He wasn’t playing a trick or being cruel when Jesus approached these two on the road that He kept their eyes from recognizing him. Remember Thomas? Not the seeing but the hearing and believing. They were about to hear the Gospel. He got a reluctant confession from their sad faces when they said the thing is “concerning Jesus of Nazareth, a man who was a prophet mighty in deed and word before God and all the people, and how our chief priests and rulers delivered him up to be condemned to death, and crucified him.” So far so good. Then their little confession of sin, “but we had hoped that he was the one to redeem Israel.” “Had hoped” means unbelief, hope no longer, hopes dashed. But then one more thing, “besides all this, it is now the third day since these things happened.” So what? Were they remembering Jesus’ prediction of being raised in three days? They related the report of the women, the report not yet of faith but only of the evidence, “they did not find his body,” and when others checked it out “him they did not see.”
“Blessed are they who have not seen.” Blessed? How? Why?
Catechism class time. First, confession of sin. “O foolish ones and slow of heart to believe.” Believe what? “All that the prophets have spoken” of Christ’s suffering and rising again. After not a little review beginning with Moses and all the Prophets, they were drawn by the Word. “Stay with us,” they said to Him, “for it is toward evening and the day is now far spent.” They still didn’t recognize Him. But they were drawn to Him.
Bo Giertz, a Swedish Lutheran Bishop, wrote a little book called “Liturgy and Awakening” wherein he described that what many of our so-called “evangelical” friends call conversion, revival, or baptism with the Holy Spirit is actually but moment of awakening. It’s when the significance of something you thought you knew before suddenly takes on a new importance, a new reality. Faith is the gift of God. Faith grows. St. Paul described it, “so that Christ may dwell in your hearts through faith—that you, being rooted and grounded in love, may have strength to comprehend with all the saints what is the breadth and length and height and depth, and to know the love of Christ that surpasses knowledge, that you may be filled with all the fullness of God” (Eph 3:17-19).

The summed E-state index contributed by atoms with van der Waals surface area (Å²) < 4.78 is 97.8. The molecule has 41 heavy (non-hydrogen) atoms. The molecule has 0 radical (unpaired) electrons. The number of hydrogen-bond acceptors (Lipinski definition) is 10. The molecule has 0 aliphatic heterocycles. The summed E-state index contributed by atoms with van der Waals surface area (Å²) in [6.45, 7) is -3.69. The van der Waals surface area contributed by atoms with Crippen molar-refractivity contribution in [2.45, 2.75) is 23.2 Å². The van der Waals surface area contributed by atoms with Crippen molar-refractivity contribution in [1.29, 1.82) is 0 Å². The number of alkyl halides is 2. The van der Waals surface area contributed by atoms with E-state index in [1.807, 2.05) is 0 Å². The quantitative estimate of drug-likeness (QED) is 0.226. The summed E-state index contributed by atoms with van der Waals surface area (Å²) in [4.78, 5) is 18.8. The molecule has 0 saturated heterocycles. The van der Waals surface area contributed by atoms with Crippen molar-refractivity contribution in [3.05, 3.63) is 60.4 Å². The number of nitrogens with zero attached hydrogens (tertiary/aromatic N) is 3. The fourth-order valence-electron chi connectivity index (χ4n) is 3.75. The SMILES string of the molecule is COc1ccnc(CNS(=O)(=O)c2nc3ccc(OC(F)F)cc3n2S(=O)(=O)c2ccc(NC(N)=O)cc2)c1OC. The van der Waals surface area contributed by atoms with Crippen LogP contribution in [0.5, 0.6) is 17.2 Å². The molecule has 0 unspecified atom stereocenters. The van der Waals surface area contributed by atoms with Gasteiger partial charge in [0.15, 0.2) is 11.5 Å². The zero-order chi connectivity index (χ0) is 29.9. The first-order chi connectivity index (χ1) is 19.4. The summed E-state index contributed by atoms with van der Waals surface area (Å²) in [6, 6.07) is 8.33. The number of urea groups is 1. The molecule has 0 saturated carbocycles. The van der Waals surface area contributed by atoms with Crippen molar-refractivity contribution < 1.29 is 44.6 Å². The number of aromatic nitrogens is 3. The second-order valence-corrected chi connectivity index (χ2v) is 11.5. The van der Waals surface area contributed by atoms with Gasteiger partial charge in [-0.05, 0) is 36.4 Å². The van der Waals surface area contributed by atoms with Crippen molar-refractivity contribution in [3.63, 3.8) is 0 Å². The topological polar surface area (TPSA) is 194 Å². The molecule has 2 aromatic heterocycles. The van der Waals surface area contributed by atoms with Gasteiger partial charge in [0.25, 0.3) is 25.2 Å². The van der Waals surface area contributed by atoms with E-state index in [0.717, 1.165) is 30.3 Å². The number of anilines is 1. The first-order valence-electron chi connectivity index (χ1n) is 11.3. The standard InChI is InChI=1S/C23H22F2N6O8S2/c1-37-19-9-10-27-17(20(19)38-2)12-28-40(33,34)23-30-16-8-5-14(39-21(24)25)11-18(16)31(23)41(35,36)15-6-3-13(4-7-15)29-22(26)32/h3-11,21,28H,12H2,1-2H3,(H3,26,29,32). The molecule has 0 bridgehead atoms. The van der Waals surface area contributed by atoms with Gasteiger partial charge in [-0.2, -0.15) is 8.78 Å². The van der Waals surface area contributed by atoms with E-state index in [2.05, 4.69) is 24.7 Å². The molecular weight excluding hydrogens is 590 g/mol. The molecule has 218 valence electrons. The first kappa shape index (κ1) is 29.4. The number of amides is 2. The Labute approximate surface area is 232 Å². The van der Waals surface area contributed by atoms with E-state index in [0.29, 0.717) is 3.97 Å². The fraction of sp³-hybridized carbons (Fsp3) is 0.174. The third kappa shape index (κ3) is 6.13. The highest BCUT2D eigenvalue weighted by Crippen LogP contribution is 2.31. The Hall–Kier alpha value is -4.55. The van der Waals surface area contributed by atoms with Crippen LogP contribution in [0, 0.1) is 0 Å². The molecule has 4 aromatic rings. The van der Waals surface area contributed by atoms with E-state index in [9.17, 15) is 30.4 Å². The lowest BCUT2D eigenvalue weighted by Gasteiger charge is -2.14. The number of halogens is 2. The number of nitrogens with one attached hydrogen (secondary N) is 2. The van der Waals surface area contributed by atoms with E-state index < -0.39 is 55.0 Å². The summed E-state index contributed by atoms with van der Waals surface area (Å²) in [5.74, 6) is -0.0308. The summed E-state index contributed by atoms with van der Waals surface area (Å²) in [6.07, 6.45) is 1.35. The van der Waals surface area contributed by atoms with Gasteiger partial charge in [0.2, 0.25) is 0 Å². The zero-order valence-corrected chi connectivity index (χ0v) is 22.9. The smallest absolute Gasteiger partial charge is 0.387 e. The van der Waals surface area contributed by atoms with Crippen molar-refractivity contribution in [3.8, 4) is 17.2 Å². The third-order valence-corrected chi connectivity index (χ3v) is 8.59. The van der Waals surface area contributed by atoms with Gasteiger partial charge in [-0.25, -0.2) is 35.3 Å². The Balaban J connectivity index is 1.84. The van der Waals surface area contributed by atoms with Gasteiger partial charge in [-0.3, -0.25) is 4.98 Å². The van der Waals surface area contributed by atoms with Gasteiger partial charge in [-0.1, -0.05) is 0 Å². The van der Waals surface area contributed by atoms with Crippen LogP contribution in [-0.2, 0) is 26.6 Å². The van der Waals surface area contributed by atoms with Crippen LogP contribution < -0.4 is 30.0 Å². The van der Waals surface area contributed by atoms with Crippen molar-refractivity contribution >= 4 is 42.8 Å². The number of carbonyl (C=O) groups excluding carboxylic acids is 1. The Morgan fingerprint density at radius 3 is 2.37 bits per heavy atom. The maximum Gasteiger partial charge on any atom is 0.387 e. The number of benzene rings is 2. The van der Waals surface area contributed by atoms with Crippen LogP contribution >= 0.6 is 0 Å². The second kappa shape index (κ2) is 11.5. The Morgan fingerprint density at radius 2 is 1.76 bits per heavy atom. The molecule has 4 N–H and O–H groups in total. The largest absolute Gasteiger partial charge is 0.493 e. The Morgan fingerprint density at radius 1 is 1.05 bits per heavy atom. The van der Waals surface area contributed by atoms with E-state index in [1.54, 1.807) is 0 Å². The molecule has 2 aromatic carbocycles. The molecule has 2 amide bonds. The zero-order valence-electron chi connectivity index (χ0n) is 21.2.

Spiritual awakening happens through God’s Word and especially the sacraments. Jesus took over at the meal they provided that evening, that is, he repeated familiar actions. He took the bread and blessed and broke it and gave it to them. Then were their eyes opened, and they recognized him. And he vanished from their sight. The sacrament of the altar has always been the central feature of the Mass, the Divine Service, though many of us have endured, shall we call it, a time of ignorance in the past when the sacrament was reserved only for designated Sundays. But it remains as we say in our Lutheran Confessions, “we hold the sacrament every Lord’s day and more often whenever it is requested.” My optometrist is a Roman Catholic. Last Monday at my annual checkup he asked me, “Do Lutherans have communion every Sunday?” I was pleased to acknowledge it.
I can’t read anyone’s mind but must take a person’s word for it when they say, “I believe.” I also can’t know when or how the Holy Spirit is working in your hearts through the Gospel, the sermon, the liturgy or the sacrament. But we have God’s promise. As the hearts of those disciples burned within them while Jesus opened to them the Scriptures, and as He was made known to them in the breaking of the bread, so may God Himself awaken you anew, strengthen your faith and rule in your hearts by His grace to keep you alive, in lively faith.